The primary source record is clear. A main reason 19th century Southerners were forced to defend slavery as a practical matter was the absolute unwillingness of the North to allow dispersion and integration of the freed people across the Union and its territories. A chronic Northern racism was intent on keeping all blacks bottled up in the South if freed.
That meant an absolute social disaster in the South as many of the freed people, cut off from the required cradle to grave welfare of the master, would be forced into a life of mendicancy and crime to survive; not to mention the certain peril of those too old or too young to work who were entirely dependent upon the cradle to grave welfare of the master.. Slaves were already being rented out to economically accommodate their excess numbers. And with no surplus land in the South for subsistence farming, the freed people faced certain disaster. There simply was not enough available land or jobs in the South to accommodate them.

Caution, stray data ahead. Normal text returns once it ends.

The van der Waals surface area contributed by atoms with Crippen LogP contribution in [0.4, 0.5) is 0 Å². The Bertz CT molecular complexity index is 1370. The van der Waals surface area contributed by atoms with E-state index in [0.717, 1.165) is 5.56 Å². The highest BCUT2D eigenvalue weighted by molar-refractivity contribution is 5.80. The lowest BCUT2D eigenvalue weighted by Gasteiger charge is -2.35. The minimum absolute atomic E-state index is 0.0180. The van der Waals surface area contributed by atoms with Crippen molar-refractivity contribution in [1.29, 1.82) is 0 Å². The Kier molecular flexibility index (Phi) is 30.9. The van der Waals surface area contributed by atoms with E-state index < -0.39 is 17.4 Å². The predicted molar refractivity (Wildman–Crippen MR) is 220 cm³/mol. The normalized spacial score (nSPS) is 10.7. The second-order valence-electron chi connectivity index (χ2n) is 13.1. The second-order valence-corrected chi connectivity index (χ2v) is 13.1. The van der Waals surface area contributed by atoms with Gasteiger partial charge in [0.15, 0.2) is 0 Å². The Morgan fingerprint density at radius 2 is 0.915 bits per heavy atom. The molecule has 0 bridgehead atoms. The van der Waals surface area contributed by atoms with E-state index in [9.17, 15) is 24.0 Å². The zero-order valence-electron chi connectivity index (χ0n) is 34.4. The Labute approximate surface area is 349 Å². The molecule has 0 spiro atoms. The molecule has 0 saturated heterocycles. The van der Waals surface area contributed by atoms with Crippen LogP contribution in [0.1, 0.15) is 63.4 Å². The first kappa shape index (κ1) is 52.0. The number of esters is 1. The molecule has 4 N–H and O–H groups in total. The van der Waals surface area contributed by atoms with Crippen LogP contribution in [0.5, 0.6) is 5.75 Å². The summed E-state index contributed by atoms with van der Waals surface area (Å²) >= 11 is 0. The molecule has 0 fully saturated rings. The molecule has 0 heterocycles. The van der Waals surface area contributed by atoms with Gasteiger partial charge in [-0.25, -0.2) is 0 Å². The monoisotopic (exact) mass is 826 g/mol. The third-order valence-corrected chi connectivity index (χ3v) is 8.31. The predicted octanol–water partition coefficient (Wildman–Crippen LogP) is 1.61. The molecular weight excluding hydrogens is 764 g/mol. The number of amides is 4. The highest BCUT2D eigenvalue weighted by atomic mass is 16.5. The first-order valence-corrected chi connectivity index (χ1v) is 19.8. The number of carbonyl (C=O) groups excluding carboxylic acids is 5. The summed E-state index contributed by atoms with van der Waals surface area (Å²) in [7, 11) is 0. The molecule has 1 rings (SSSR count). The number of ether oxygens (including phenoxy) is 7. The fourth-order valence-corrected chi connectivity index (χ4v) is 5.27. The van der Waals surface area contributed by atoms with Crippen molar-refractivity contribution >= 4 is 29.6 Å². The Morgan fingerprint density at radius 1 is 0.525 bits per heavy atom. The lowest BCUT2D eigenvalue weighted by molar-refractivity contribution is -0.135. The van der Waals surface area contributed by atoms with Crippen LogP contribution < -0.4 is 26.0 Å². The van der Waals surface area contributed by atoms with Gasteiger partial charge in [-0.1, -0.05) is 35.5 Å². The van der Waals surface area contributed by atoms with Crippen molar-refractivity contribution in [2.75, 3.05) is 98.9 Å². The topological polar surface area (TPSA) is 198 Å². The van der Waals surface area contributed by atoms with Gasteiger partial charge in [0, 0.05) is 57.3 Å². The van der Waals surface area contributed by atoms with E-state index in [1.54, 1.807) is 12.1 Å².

Yet the Republican Party, dead set on keeping Northern States free of new blacks, and the territories for whites only, attacked the South for its seeking the equal right to expand any of its black population into the territories; an arid land unaccommodating to plantation slavery, but where slaves could be dispersed and freed with land to survive. It was Northern racism that drove a segregation that would keep blacks out of the territories. Lincoln made this clear:
“There is a natural disgust in the minds of nearly all white people to the idea of indiscriminate amalgamation of the white and black races … A separation of the races is the only perfect preventive of amalgamation, but as an immediate separation is impossible, the next best thing is to keep them apart where they are not already together. If white and black people never get together in Kansas, they will never mix blood in Kansas…” – Abraham Lincoln, 6/26/1857.
Senator Jefferson Davis, in an 1850 speech on the Senate floor, pointed out the hypocrisy of Northern “antislavery” opposition to taking slaves into the territories as the reason slaves were not being emancipated: